Our weekly newsletter is out, and we’re examining some of the Emerging Managers on our CTA rankings. You see, picking a CTA from amongst the thousands of available managed futures programs can be a daunting task, and it’s why we created the Attain Capital Managed Futures Rankings. Our proprietary algorithm gives a single snapshot of hundreds of CTAs by ranking them on a scale of 1-5 flags. While it’s no substitute for due diligence and a careful evaluation of an investor’s goals and expectations, we believe it is an excellent starting point. Of course, no methodology comes without its quirks, and close watchers of our rankings list may have noticed that, on occasion, programs will suddenly “pop” onto the rankings. One day they aren’t on the list, and the next day they appear – sometimes with a 4 or 5-flag ranking.
It’s no mistake, and it isn’t that these CTAs are suddenly transforming into the best of the best at the stroke of midnight. It’s actually a consequence of the way that we filter the programs that are out there. You see, before we ever get into the nitty-gritty of comparing stats such as downside deviation and 3 year compound returns, we narrow the field with one simple rule – a CTA must have at least a 36 month track record before it is eligible for inclusion.
So when an up-and-coming manager hits their 3rd birthday, so to speak, we include them in our rankings universe and calculate a ranking for them. But just finding out about a program the day it hits its third anniversary wouldn’t do our clients any good, so we take a closer look at their record and trading style prior to hitting the rankings.
What we find when looking into these emerging managers is a classic risk/reward dilemma. On the one hand, their early success could be a fluke – they may not yet have proven themselves by performing well under a diverse array of market conditions. But on the other hand, these young programs could represent an opportunity to invest with the next great CTA before they make it big. Only time will tell how successful the programs which have recently jumped onto our rankings will be, but we wanted to share some quick profiles of three of the higher ranked ones: Stenger, Protec, and Global Sigma. Click on to read more.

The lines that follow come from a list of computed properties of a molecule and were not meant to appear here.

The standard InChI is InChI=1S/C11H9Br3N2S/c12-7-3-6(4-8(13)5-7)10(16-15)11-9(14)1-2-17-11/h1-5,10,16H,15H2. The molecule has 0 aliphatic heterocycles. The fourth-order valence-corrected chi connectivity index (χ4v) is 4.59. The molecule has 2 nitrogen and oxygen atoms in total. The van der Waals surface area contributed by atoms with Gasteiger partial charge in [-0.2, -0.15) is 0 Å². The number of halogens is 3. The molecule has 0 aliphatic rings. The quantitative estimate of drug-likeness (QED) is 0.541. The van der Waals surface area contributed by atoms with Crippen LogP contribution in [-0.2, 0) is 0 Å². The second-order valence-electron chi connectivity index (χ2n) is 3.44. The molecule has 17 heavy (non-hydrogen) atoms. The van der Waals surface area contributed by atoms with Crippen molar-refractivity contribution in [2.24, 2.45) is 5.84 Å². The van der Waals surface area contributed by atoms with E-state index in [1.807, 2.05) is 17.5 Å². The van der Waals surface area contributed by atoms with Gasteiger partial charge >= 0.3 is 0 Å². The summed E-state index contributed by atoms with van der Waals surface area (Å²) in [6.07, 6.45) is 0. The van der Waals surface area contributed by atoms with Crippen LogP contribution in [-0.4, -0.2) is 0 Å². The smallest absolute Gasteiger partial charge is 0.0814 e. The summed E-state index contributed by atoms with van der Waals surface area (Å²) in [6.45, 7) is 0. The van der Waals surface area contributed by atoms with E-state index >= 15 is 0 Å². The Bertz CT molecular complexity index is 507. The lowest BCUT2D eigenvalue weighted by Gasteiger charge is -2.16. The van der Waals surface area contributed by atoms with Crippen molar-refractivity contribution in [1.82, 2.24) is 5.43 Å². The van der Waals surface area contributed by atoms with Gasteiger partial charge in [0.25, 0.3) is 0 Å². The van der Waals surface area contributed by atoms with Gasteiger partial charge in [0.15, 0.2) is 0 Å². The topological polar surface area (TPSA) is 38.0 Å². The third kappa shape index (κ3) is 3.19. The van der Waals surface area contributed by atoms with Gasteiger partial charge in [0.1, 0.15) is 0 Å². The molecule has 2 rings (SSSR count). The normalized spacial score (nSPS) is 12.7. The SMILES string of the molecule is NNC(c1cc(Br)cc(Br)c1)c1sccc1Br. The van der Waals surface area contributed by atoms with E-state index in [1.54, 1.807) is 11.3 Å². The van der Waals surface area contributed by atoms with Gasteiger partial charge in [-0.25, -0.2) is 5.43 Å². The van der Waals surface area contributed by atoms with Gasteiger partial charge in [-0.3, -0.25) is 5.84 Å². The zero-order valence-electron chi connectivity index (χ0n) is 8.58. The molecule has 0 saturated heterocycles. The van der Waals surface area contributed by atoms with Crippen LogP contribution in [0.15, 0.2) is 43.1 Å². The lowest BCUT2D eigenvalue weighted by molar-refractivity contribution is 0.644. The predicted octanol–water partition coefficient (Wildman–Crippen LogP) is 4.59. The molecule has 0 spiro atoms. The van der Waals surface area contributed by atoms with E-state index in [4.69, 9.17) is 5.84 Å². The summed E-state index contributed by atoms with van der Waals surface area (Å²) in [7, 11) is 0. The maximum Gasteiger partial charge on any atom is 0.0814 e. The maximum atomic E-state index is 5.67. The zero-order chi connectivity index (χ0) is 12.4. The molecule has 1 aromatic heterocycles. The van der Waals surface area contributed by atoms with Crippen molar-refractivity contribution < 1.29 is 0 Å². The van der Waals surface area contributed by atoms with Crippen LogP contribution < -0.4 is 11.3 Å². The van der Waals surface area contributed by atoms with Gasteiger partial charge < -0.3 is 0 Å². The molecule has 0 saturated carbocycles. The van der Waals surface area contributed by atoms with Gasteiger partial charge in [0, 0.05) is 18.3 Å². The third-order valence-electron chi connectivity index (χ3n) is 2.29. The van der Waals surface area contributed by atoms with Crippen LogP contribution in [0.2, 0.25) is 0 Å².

The performance data displayed herein is compiled from various sources, including BarclayHedge, RCM's own estimates of performance based on account managed by advisors on its books, and reports directly from the advisors. These performance figures should not be relied on independent of the individual advisor's disclosure document, which has important information regarding the method of calculation used, whether or not the performance includes proprietary results, and other important footnotes on the advisor's track record.
Benchmark index performance is for the constituents of that index only, and does not represent the entire universe of possible investments within that asset class. And further, that there can be limitations and biases to indices such as survivorship, self reporting, and instant history.
Managed futures accounts can subject to substantial charges for management and advisory fees. The numbers within this website include all such fees, but it may be necessary for those accounts that are subject to these charges to make substantial trading profits in the future to avoid depletion or exhaustion of their assets.
Investors interested in investing with a managed futures program (excepting those programs which are offered exclusively to qualified eligible persons as that term is defined by CFTC regulation 4.7) will be required to receive and sign off on a disclosure document in compliance with certain CFT rules The disclosure documents contains a complete description of the principal risk factors and each fee to be charged to your account by the CTA, as well as the composite performance of accounts under the CTA's management over at least the most recent five years. Investor interested in investing in any of the programs on this website are urged to carefully read these disclosure documents, including, but not limited to the performance information, before investing in any such programs.
Those investors who are qualified eligible persons as that term is defined by CFTC regulation 4.7 and interested in investing in a program exempt from having to provide a disclosure document and considered by the regulations to be sophisticated enough to understand the risks and be able to interpret the accuracy and completeness of any performance information on their own.
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